This information page explores a selection of cell culture types, parameters, and units for eukaryotic cell cultures obtained from vertebrates and invertebrates. Plant cell cultures also get a brief mention, e.g., cells from the Arabidopsis.
Cultures from prokaryotic organisms that are typically cultivated in microbiological incubators are not covered here.
Various cell cultures are used in cell culture laboratories across the globe to perform a whole host of tasks: in pharmaceutical research, medical research, reproductive medicine (IVF), and regenerative medicine (transplants, prostheses, tissue engineering) – the list is virtually endless.
At this point, we think it would be helpful to explain the terms “in vitro” (= under glass or inside the test tube) and “ex vivo” (= out of the living).
We use the term “in vitro” to refer to cell and tissue cultures that are kept outside the organism under artificial physiological conditions. Typically, these are kept under simulated temperature and humidity conditions inside CO2 incubators or CO2/O2 incubators in/on cell culture vessels, plates, and dishes containing culture media such as RPMI 1640, DMEM, or Ham’s F-12.
Such cultures can survive indefinitely, as is the case with the immortalized HeLa cell line.
Ex vivo designates processes whereby living material is removed – e.g., blood is taken for treatment – and promptly returned to the body once the cells have been cultured inside a CO2 incubator. For instance, in the case of ex-vivo gene therapy, genes are placed into cells.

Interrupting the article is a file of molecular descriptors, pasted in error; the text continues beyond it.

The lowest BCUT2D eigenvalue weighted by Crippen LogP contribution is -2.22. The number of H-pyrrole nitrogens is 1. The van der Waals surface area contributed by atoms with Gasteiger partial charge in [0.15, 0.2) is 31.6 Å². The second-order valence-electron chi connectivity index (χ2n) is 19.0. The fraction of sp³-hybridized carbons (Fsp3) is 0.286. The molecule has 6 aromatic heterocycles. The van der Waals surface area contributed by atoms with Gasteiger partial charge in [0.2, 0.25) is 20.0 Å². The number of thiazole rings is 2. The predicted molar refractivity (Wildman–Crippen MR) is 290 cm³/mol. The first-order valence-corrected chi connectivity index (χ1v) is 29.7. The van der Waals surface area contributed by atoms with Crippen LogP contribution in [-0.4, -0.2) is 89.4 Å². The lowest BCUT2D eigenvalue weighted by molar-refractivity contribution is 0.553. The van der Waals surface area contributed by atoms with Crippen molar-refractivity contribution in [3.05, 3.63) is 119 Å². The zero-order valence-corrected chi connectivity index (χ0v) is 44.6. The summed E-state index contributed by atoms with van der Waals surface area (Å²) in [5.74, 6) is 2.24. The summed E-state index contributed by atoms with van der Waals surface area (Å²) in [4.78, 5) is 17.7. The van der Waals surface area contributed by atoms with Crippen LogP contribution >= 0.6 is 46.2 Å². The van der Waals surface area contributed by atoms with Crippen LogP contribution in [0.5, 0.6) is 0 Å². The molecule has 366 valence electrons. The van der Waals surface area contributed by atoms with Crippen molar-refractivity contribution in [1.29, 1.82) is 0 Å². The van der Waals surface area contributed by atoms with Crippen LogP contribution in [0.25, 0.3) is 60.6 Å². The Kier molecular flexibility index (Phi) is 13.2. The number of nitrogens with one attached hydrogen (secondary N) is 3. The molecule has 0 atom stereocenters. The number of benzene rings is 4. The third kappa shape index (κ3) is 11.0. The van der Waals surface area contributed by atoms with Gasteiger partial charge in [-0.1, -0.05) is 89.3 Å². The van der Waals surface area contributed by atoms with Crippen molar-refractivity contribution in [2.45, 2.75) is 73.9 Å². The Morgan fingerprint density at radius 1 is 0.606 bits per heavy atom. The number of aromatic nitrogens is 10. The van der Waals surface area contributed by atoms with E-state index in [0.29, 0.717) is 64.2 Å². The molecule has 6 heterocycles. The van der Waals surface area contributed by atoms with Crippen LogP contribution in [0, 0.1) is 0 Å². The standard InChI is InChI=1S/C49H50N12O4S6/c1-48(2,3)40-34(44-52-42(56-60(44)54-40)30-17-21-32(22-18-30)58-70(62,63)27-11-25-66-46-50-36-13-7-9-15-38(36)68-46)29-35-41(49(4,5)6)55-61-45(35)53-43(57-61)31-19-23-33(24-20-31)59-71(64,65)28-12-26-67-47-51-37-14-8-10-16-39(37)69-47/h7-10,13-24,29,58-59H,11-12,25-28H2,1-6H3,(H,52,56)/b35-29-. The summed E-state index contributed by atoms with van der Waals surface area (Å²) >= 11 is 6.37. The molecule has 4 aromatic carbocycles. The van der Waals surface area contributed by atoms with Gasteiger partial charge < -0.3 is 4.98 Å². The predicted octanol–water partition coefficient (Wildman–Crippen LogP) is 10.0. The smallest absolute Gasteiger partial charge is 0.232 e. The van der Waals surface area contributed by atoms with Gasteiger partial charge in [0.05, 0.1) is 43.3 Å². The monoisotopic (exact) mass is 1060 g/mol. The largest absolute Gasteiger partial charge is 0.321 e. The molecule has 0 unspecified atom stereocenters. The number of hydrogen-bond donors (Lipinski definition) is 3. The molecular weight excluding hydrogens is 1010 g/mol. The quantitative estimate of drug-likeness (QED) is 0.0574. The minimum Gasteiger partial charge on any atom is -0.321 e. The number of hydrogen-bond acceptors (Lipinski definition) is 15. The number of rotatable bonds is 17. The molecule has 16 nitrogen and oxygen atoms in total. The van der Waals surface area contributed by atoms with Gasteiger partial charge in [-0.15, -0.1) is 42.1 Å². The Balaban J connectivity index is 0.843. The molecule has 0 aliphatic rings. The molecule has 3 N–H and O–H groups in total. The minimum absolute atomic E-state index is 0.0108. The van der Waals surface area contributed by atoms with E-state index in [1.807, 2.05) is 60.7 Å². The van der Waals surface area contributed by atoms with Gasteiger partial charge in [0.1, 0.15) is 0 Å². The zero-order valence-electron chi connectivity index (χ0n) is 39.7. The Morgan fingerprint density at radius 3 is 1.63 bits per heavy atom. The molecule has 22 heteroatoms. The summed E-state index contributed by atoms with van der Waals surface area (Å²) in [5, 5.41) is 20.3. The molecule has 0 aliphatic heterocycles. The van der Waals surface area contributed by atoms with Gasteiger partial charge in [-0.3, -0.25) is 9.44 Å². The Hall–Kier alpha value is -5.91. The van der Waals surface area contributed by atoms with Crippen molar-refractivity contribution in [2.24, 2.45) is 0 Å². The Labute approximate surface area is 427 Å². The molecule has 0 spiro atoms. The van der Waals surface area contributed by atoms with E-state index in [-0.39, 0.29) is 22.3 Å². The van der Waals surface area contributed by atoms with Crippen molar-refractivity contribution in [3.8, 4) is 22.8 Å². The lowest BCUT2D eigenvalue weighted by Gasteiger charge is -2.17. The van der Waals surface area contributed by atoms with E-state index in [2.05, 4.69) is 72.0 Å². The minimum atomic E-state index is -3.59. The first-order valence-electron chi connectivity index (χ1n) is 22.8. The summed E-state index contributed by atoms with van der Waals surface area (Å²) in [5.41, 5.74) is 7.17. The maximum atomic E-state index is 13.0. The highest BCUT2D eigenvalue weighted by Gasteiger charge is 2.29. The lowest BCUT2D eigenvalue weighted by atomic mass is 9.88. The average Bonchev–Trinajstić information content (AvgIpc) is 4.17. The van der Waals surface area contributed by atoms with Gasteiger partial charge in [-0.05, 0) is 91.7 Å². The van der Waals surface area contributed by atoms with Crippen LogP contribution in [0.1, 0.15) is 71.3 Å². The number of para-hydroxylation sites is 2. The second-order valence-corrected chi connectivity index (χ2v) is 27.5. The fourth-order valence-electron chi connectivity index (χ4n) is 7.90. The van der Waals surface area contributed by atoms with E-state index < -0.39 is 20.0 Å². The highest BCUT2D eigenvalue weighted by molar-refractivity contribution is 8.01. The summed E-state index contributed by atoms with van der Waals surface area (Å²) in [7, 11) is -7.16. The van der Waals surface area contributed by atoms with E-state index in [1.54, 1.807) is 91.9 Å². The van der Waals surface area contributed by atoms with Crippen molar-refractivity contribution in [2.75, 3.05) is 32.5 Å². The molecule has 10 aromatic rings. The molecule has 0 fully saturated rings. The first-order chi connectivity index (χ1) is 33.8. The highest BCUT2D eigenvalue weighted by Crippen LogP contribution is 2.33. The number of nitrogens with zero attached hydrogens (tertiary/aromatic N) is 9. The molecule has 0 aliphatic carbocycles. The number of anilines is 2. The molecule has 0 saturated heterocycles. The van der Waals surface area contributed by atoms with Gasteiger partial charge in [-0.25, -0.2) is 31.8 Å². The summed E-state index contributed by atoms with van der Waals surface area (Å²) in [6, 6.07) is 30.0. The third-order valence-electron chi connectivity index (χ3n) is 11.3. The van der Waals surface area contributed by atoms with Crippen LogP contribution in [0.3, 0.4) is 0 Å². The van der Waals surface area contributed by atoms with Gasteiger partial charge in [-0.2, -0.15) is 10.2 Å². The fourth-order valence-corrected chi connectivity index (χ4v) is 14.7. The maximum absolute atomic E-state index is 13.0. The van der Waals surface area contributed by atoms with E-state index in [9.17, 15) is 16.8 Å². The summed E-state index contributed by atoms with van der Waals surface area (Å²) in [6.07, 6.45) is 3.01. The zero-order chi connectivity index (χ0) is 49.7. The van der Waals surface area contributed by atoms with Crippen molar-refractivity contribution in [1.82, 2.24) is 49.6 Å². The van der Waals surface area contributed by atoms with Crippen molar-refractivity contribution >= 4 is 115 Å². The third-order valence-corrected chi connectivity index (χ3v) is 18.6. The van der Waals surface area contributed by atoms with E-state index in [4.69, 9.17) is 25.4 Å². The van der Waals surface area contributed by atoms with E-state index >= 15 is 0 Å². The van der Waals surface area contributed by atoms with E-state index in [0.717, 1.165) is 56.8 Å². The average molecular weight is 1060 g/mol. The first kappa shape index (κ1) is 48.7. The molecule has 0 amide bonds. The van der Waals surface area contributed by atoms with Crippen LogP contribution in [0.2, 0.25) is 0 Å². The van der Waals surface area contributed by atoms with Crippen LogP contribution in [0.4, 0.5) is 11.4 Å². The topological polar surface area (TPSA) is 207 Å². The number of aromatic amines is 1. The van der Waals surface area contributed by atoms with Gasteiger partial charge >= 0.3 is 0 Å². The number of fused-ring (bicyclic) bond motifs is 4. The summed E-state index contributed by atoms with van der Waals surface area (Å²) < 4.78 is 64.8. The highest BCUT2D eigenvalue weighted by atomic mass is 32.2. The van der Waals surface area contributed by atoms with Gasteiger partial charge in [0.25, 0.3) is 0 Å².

Primary cultures originate from cells, tissues, or organs that are taken directly from an organism.
After the first subculture (secondary culture) or passage 1, one significant feature of the resulting cell line’s limited life span is that it corresponds to the natural aging process of the living organisms.
Primary cultures obtained from normal tissue need a solid substrate to enable anchorage (adherent cultures) while tumor cells can be cultivated in suspension.
Cells with specific properties that have been derived from a primary culture or a cell line by means of selection or cloning are called a cell strain.
The defining feature of immortalized cells is their ability to divide indefinitely. This “immortality” is achieved by infecting the cells with viruses such as the human papillomavirus HPV18 (HeLa cells), by transfecting them with immortalized genes or proteins, or by using hybridoma technology. The latter involves fusing antibody-producing B cells with myeloma cells (tumor cells) in order to produce monoclonal antibodies.
One of the most famous permanent cell lines is the HeLa cell line, which was extracted from the cervical carcinoma of an American woman called Henrietta Lacks in the 1950s. This was the first ever immortalized cell line to be obtained from a human cell. Since then, more than 50 metric tons of HeLa cells have been grown in laboratories across the world. Science has the robust HeLa cell to thank for umpteen thousand experiments and results.